Australian Open 2010, Melbourne, Australia
January 27, 2010
Editorial by Jane Voigt.
Semis Set For Singles
Earlier Columns from this Event:
January 27, 2010 -- Tennis matches aren't usually decided on one point, or one game. Over the hours the ups and downs of competition absorb brilliant blasts that momentarily blind us to everything that unfolds between the crack of the first serve to the last point.
However, today's quarterfinal matches between Roger Federer and Nikolay Davydenko, and between Serena Williams and Victoria Azarenka, were rare examples of a point and a game that turned two matches.
As we know, the mighty Federer was cruising toward dismissal mid-way through the second set. He was down a set and a break. Davydenko had arrived at The Rod Laver Arena court revved-up and ready to make the afternoon a quick one. They played turbo tennis in set one. Amazingly fast games of figure-eights, which the Russian controlled.
Federer, known for his speed and footwork, was pushed back on his heels and fell behind in rallies. He struck the ball late, and shanked a complimentary few. He committed 17 unforced errors to Davydenko's 5. He had no break chances. And, Nikolay converted enough to break twice. If he had skipped to his chair tucked beneath the umpires roost, no one would have had a second thought.
To Federer's credit, he took a bathroom break. His head must have been full. He came out sharper, but Davydenko's tennis dictated. He went up a break.
In the sixth game, everything spun 180 degrees. Federer pounced on his first break point of the match, converted and drew even. He ran off the next thirteen games. Fans must have scratched their heads as they watched the former tennis star known as Nikolay Davydenko fall apart. He tumbled from a top-seeded player -- #6 -- to one more aptly ranked 300.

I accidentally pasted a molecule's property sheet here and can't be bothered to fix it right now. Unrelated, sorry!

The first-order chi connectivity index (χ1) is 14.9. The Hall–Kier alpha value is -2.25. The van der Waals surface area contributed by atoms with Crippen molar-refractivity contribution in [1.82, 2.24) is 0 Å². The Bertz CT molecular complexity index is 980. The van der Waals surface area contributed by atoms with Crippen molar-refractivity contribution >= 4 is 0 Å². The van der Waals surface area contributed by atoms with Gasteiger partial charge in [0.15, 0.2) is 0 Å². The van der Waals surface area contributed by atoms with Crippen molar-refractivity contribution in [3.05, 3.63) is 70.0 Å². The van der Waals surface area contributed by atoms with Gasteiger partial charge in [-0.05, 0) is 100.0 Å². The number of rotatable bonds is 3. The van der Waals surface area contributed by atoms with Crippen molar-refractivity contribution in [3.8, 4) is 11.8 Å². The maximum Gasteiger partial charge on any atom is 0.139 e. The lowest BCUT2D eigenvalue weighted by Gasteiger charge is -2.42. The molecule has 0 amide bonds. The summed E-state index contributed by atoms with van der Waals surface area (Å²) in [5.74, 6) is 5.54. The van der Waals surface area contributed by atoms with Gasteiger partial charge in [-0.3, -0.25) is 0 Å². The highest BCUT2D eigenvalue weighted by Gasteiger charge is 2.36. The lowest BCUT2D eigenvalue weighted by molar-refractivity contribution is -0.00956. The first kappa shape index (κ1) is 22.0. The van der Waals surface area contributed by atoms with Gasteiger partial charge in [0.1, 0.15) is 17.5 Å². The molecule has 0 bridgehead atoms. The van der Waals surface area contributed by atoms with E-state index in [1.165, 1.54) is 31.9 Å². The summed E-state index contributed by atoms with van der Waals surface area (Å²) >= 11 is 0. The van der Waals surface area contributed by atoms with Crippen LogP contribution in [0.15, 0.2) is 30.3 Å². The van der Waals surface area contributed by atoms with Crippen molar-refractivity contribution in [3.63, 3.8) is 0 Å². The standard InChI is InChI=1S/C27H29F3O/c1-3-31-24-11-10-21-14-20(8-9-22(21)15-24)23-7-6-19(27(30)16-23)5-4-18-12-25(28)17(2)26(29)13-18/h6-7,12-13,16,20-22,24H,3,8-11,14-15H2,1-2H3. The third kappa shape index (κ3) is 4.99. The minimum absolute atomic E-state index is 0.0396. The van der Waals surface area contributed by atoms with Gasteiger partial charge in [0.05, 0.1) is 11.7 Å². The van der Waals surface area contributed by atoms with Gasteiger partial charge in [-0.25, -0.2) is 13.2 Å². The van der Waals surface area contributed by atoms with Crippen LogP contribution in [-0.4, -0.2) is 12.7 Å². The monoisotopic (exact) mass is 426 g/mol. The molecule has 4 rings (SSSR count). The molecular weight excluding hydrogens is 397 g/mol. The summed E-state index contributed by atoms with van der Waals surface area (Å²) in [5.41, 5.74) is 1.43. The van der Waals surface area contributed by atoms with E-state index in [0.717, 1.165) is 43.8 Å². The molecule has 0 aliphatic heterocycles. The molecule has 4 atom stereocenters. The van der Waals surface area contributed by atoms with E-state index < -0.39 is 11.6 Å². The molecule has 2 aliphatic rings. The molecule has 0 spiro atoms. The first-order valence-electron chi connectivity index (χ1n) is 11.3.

I think it's just one game," Davydenko began. "I don't know what's happened there, like after 3-1 in the second set. If I can win this game, and for sure after this one, if I be 4-1, I have chance to win. But change something, 3-2, and I lost then everything. I lost second and third set, and so easy. I cannot explain yet what's happen."
Here's what happened... Federer dug in his well-manicured nails and ran like the wind. The #1 player in the world grabs and goes, and doesn't look back. Ride the wave. Send the guy home.
Not until the fourth set did Davydenko come up for air and reinvent the man that 15,000 fans witnessed in the first set. He mounted a comeback, attempting to take the match to a final and deciding fifth set. But the momentum had switched. His engines were tired. He played a few inspired points. However, he could not sustain his efforts in the end. His serve fell apart. Without that he lost his bearings.
"Yes, I have chance again [in fourth]," Davydenko began. "I again have chance at 5-all. I lost my serve fighting. But, again, bad luck. Maybe Federer was really lucky today. (Laughter in pressroom). Again."
Serena Williams, the defending champion, lost the first set of her match to Victoria Azarenka 6-4. The Belarusian was hot. She took every chance she got. Serena looked lost.
In the second, Azarenka was two games from victory -- 4-0. She knew the match wasn't over, though. It's one game at a time. Additionally, Serena never gives up. She has mounted comebacks from match points down in 2007 and 2003. She is a champion first and foremost in her mind.
"I know she's gonna fight until the last point," Azarenka said.
As soon as Serena got on the scoreboard -- 4-1 -- the expectations and direction of the match reversed. Although Azarenka had out-played the American for the first set and a half, Serena flicked a switch in her mind as soon as that one game was hers; and, the curtain started to come down on Azarenka.